Displaying items by tag: fishermen
On 17 October Sri Lankan fishermen launched a flotilla of boats from the northeastern fishing town of Mullaittivu to Sri Lanka’s northernmost tip, Point Pedro away. They are demanding that the government does more to protect the nation's prawn-rich northern waters from poaching by Indian fishing trawlers in the narrow Palk Strait which separates the South Asian neighbours. Bottom trawling was banned from Sri Lankan waters in 2017 because it involves dragging heavy nets across the seafloor to catch a large volume of fish, causing severe damage to the marine ecosystem. However, the authorities have failed to stop Indian poaching even though their fishing community has been complaining for years. Mass poaching takes valuable fish stocks away from Sri Lankan fishermen, so they struggle to make ends meet. Palk Strait is a rich fishing ground known for jumbo prawns. Sri Lanka regularly detains large numbers of Indian fishers and seizes their boats, but poaching continues.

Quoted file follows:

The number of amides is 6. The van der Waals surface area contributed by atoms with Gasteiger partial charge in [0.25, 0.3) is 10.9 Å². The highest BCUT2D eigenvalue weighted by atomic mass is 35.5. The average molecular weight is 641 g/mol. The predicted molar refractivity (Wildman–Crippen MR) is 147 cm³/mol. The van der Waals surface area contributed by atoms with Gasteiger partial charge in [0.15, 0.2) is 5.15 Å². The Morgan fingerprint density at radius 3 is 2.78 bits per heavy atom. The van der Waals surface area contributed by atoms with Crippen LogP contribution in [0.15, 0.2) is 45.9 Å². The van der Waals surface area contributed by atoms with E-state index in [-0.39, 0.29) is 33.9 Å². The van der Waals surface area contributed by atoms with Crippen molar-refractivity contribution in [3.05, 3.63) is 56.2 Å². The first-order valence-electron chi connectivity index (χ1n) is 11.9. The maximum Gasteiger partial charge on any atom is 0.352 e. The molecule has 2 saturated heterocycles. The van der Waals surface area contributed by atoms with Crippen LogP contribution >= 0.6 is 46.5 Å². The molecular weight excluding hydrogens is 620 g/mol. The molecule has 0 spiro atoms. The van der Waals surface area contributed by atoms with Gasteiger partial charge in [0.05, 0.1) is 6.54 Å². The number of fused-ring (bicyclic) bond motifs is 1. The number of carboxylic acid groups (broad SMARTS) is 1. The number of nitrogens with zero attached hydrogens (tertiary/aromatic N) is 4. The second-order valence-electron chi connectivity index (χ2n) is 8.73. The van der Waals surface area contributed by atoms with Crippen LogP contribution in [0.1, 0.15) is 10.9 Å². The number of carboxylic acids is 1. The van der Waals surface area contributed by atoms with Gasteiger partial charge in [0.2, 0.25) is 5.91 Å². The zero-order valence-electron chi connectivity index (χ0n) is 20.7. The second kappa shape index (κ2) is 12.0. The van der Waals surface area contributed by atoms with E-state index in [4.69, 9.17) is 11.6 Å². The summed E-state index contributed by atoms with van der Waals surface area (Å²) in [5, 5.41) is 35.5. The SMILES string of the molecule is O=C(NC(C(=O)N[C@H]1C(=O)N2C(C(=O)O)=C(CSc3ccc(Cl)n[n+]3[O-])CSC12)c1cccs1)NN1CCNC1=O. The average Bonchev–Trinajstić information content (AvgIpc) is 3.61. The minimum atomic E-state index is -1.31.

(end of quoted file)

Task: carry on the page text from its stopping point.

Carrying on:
Since 1 January, the European Union has stopped British fishermen from selling oysters, scallops, clams, cockles and mussels, known as live bivalve molluscs (LBM), that are caught in so-called ‘Class B’ waters. The government says it is seeking an ‘urgent resolution’, while the European Commission said that the ban, on health grounds, applies to all third countries and ‘is not a surprise’ to the UK. Meanwhile Cornish shellfish workers are at risk of losing their homes because of the overnight ban on exporting their product to the EU. 65-year-old Tim Heard, who has been catching oysters for fifty years, is just one of the many who have seen their income completely stop.The environment department said, ‘It is unacceptable that the European Commission has changed its position regarding the export of live bivalve molluscs from Class B waters. There is no scientific or technical justification for this, and it is already impacting businesses on both sides of the Channel’.